Light therapy is one way of treating seasonal affective disorder. Logic would say that if a lack of sunlight is the cause of SAD, then a reasonable cure would be more sunlight, right? Michael Miller, Senior Editor for Harvard Health Publications states that, “Bright light works by stimulating cells in the retina that connect to the hypothalamus, a part of the brain that helps control circadian rhythms. Activating the hypothalamus at a certain time every day can restore a normal circadian rhythm and thus banish seasonal symptoms.” But before you go out and buy a $200 light box (yikes), lets see if it’s actually worth it.

A double-blind, randomized control trial was conducted over three winters to compare the effects of light therapy and the antidepressant fluoxetine when it comes to treating SAD; the findings were published in the American Journal of Psychiatry. They found that there was a quicker response in those treated with light therapy than those treated with antidepressants but the overall effectiveness of both treatments seemed to be the same. Additionally, there was a lower rate of the adverse effects one can experience while taking fluoxetine. Now, it’s important to take into account that they only used 93 subjects over 3 winters as their sample size for this experiment. Because it was a randomized control trial, we can assume that each group was, on average, a good representation of the full 93. On the other hand, as we saw earlier, the Mayo Clinic cites that approximately 3 million people are affected by SAD yearly. It is hard to extrapolate the findings of a sample size of 93 without anticipating a decent margin of error.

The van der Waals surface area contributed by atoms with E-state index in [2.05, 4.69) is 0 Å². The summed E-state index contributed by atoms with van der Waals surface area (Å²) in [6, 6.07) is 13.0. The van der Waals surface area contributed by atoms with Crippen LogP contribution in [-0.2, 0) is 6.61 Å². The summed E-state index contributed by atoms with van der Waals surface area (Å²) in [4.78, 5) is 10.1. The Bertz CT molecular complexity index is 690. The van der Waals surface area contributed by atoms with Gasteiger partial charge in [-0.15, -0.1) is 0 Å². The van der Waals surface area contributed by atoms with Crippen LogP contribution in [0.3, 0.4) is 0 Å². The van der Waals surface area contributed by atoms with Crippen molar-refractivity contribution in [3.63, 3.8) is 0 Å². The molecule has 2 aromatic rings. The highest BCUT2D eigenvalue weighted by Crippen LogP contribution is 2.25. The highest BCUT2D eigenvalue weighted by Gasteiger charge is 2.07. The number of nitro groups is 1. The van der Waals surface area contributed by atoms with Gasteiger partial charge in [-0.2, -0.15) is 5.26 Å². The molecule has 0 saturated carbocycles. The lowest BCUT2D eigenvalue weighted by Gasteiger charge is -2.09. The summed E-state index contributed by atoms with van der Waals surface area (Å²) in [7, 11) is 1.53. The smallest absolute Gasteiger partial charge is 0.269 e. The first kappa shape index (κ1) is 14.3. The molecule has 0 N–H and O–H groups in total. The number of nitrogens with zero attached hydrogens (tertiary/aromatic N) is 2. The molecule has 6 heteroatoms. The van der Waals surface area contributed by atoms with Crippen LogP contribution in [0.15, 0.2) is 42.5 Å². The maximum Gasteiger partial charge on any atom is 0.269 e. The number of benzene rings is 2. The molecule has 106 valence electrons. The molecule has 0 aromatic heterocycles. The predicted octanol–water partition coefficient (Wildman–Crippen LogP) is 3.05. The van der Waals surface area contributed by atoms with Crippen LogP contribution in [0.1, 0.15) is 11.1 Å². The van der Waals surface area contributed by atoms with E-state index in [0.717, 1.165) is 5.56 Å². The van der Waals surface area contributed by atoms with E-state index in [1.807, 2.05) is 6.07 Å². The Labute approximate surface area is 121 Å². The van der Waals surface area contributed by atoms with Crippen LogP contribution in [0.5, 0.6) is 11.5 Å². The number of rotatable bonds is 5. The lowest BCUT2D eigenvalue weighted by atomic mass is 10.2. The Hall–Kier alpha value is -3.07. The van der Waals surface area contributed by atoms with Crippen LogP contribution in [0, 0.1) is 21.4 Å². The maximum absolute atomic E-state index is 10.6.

Luckily, another study was published in the American Journal of Psychiatry that synthesized 28 years (1975-2003) of randomized control trials that filled their predisposed credentials that looked at the effects of light therapy for mood disorders. They found that many of the studies they looked at did not have rigorous study designs and only 13% of them fit their criteria. But in the studies that did qualify, they found that light therapy was effective in decreasing the severity of depression symptoms. Even more interesting was that they found that using light therapy and antidepressants together did not yield any more reduction in these symptoms.